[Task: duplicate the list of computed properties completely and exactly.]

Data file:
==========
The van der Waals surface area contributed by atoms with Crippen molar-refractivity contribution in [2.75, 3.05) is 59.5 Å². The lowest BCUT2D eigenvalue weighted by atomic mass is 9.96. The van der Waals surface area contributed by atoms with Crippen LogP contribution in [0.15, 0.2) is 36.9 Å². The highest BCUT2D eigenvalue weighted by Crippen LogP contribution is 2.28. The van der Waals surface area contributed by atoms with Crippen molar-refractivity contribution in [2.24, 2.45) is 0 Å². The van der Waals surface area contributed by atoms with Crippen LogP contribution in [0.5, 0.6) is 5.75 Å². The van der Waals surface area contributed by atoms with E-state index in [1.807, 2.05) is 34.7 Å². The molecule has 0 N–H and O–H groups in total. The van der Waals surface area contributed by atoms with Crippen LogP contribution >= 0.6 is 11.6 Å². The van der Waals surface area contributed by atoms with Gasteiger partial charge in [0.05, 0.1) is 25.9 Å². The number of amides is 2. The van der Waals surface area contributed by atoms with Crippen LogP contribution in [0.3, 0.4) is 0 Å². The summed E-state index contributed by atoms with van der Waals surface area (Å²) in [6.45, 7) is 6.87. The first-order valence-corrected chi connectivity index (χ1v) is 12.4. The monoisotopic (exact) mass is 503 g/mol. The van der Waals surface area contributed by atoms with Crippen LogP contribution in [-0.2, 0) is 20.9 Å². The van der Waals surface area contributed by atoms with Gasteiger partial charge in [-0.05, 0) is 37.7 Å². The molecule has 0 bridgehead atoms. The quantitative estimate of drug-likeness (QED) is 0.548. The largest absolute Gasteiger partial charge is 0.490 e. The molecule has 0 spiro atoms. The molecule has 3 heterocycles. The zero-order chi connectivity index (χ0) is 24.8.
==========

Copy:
The van der Waals surface area contributed by atoms with Crippen molar-refractivity contribution in [2.75, 3.05) is 59.5 Å². The lowest BCUT2D eigenvalue weighted by atomic mass is 9.96. The van der Waals surface area contributed by atoms with Crippen LogP contribution in [0.15, 0.2) is 36.9 Å². The highest BCUT2D eigenvalue weighted by Crippen LogP contribution is 2.28. The van der Waals surface area contributed by atoms with Crippen molar-refractivity contribution in [2.24, 2.45) is 0 Å². The van der Waals surface area contributed by atoms with Crippen LogP contribution in [0.5, 0.6) is 5.75 Å². The van der Waals surface area contributed by atoms with E-state index in [1.807, 2.05) is 34.7 Å². The molecule has 0 N–H and O–H groups in total. The van der Waals surface area contributed by atoms with Crippen LogP contribution >= 0.6 is 11.6 Å². The van der Waals surface area contributed by atoms with Gasteiger partial charge in [0.05, 0.1) is 25.9 Å². The number of amides is 2. The van der Waals surface area contributed by atoms with Crippen LogP contribution in [0.3, 0.4) is 0 Å². The summed E-state index contributed by atoms with van der Waals surface area (Å²) in [6.45, 7) is 6.87. The first-order valence-corrected chi connectivity index (χ1v) is 12.4. The monoisotopic (exact) mass is 503 g/mol. The van der Waals surface area contributed by atoms with Crippen LogP contribution in [-0.2, 0) is 20.9 Å². The van der Waals surface area contributed by atoms with Gasteiger partial charge in [-0.05, 0) is 37.7 Å². The molecule has 0 bridgehead atoms. The quantitative estimate of drug-likeness (QED) is 0.548. The largest absolute Gasteiger partial charge is 0.490 e. The molecule has 0 spiro atoms. The molecule has 3 heterocycles. The zero-order chi connectivity index (χ0) is 24.8.